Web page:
The group, along with California state labor officials, will be going to farms in Ventura and Santa Barbara counties to educate farmworkers on their rights when it comes to sick time during the pandemic.
"We're here to bring a message to farmworkers that every farmworker has the right to regular paid sick days," said California Labor Commissioner Lilia Garcia-Brower.
The information will be in Spanish, English and Mixteco, an indigenous language spoken by a large number of Central Coast farmworkers. It's part of an educational plan to explain what rights they have, regardless of immigration status.
According to state and local officials at the event Monday, they've received a few reports from farmworkers not being paid for time off due to COVID infection or being exposed to those who have been infected.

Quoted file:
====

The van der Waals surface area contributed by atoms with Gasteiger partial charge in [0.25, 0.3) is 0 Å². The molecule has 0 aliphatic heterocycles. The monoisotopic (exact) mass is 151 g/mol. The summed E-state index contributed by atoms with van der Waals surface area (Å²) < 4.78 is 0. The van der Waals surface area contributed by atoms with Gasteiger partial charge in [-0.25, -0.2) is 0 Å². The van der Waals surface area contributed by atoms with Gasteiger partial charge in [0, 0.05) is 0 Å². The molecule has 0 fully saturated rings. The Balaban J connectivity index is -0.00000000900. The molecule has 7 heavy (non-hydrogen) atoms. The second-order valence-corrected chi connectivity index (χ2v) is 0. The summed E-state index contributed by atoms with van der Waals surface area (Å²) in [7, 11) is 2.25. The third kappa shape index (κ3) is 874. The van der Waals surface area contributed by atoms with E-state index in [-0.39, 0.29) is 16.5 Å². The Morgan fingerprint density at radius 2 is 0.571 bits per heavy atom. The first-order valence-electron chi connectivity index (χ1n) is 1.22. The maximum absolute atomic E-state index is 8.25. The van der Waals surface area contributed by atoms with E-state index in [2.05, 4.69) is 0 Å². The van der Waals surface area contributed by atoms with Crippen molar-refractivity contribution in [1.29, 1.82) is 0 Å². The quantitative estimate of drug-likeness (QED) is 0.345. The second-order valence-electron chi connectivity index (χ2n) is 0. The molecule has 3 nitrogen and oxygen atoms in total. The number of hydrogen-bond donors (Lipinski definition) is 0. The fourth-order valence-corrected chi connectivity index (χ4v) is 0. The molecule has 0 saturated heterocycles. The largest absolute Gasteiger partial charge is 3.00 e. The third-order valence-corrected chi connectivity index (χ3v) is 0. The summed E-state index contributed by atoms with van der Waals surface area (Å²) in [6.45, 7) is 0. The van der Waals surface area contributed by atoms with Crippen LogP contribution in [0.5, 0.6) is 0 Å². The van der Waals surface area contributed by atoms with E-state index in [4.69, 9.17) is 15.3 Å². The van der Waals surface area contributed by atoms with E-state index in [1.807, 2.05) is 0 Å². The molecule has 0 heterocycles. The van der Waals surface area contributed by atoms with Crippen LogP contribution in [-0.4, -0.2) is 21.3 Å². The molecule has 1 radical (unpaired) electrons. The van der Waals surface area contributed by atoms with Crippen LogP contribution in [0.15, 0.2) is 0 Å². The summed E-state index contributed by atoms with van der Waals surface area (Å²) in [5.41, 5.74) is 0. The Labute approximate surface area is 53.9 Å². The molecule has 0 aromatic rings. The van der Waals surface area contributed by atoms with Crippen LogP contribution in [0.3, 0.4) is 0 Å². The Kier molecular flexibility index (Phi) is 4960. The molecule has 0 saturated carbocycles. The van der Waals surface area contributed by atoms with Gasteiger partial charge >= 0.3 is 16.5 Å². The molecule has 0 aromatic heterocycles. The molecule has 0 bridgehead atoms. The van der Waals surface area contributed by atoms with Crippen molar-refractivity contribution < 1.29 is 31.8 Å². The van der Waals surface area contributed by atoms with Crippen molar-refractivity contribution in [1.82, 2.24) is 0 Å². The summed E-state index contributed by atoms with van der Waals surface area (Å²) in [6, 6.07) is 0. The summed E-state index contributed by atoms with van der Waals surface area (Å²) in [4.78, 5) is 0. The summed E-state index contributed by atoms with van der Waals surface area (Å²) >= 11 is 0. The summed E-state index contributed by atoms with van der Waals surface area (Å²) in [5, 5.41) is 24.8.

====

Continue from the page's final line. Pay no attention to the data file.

"It's also very important that all employers establish procedures to protect their workers. We have to work as a team. It's very important that we have physical distancing. That we do that evaluation to determine how are we going to protect each other," said Carmen Cisneros with the California Division of Occupational Safety and Health.
There are approximately 40,000 farmworkers in Ventura County. According to health officials, recent numbers show that less than 10% of residents infected with the virus have been farmworkers.
The plan is for state labor officials and farmworker advocates to visit as many farms as they can over the next three to four days to educate farmworkers on their rights.